Today, January 17, is apparently Ditch New Year’s Resolution Day. Hands up if you knew it existed! I didn’t 🙂 More than 80% of the people making vows to better themselves admit to breaking them, and January 17 is the day most give up. So how do we celebrate this day? Well, if you promised something you’re regretting, today’s the day to break it, guilt free.
So tell me, will you take the out? 🙂
Two (fictional) people who won’t be breaking their resolutions are Petter and Isak from Resolutions for an Arbitrary Holiday. Read it (if you haven’t already) and you’ll understand why 🙂
Resolutions for an Arbitrary Holiday is sweet and romantic. Nell Iris adds plenty of atmosphere to the read, making everything a little more special. This tale covers one night and includes all the feels. It’s the perfect little romance. Amy’s (Mostly) MM Romance Reviews
Two strangers, a twisted ankle, an ancient stone ship, and a New Year’s Eve they’ll never forget
Petter sneaks out of the New Year’s party he didn’t want to go to and treks to an old burial site he’s dying to see. Alone. Without telling anyone on a freezing December night. Without cell service…a huge problem when he twists his ankle.
Someone passes by Isak’s house on the path leading to the stone ship. When the person never returns, Isak worries and sets off to investigate. What he finds is Petter, a pack of sparklers, and an instant connection.
Under a starry sky, they learn they have a lot in common. Will the attraction burn hot and fizzle out like the fireworks going off over their heads when they return to the real world? Or will it deepen, grow, and turn into something real? Something everlasting like the stone ship?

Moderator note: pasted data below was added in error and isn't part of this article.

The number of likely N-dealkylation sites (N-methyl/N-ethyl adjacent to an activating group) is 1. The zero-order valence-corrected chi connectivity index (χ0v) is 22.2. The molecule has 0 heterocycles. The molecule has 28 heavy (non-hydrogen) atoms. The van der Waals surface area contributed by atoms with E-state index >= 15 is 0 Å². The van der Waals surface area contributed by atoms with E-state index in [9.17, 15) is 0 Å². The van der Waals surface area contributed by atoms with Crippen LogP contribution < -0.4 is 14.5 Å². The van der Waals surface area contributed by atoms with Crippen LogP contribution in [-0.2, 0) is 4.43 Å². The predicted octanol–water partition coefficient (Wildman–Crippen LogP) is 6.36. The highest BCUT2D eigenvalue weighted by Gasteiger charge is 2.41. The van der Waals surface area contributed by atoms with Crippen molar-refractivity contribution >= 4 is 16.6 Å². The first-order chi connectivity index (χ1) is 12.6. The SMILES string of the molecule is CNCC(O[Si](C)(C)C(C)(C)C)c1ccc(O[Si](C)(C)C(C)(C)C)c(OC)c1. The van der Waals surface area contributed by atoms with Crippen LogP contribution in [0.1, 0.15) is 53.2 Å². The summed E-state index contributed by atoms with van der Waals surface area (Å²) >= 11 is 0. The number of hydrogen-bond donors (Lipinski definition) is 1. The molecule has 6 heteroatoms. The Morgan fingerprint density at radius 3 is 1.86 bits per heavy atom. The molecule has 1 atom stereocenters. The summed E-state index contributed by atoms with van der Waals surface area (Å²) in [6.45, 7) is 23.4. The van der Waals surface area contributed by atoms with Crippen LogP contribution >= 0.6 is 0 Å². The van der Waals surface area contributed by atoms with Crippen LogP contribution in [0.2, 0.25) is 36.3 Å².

M/M Contemporary / 20851 words
“Awesome. Are you the kind of person who makes resolutions?”
“Usually not.” I accept the lit sparkler he holds out to me. I’ve loved these things since I was a little kid, even more than fireworks, and up here, in the howling wind with a sky full of stars above my head, in the company of a kind stranger and huge ancient stones, they’re more beautiful than ever.
“But this year is different?”
“Yeah. I’m doing some…significant changes in my life this coming year, so I thought ‘why not?’ It can’t hurt, right? Even if I agree with you about the arbitrariness of this so-called holiday.”
“Sure. It’s not a thing we celebrate because of some natural phenomenon, like the solstice. It’s just to mark that the Earth has done another lap around the sun. I mean, that’s great and all, but why do we need to celebrate it?”
Isak’s face lights up in a wide grin. “Yes! This is what I always say when people complain because I refuse to embrace the spirit of the holiday.”
I return his smile. “Exactly!”
“I’ll drink to that. Finding a like-minded person makes it worth subjecting myself to this awfulness.” He takes another swig, face contorting, and then hands over the bottle to me.
“Are you trying to poison me?” I take the tiniest of drinks, barely enough to wet my mouth.
“Hey! You’re the one who brought it.”
“And I regret it deeply.”
The sparklers have gone out, and Isak lights a couple new ones, handing me one. “So tell me about your resolution.”
“You’ll think it’s stupid.” I avert my gaze, looking out over the ocean. Far away a tiny pinprick of light moves across the water. Who’s out in a boat now?
“I won’t. Promise.”
I follow the little prick of light as it moves away, and it’s easier to talk about it when I’m not looking at him. “I’m going to be more true to who I really am.”
Gently, he replaces the burned-out sparkler in my hand with a new one. “Why would I think that’s stupid?”
“Because people do. I’m almost thirty, I’m supposed to have reached that stage already in my life.”
“People assume a lot of shit, don’t they?”
I take my eyes off the boat and allow myself to be mesmerized by the sparkler, by the tiny stars shooting out of it in every direction, by the crackling sound and its energy. It burns hot and fast, but it gives its all doing it. “Yeah,” I say.
“I’ll drink to your resolution. I’m sure it doesn’t mean much to you because we don’t know each other, but I think you’re doing the right thing. Now drink.” When the sparkler sputters and dies out, I look at Isak. “It does mean something. Thank you”.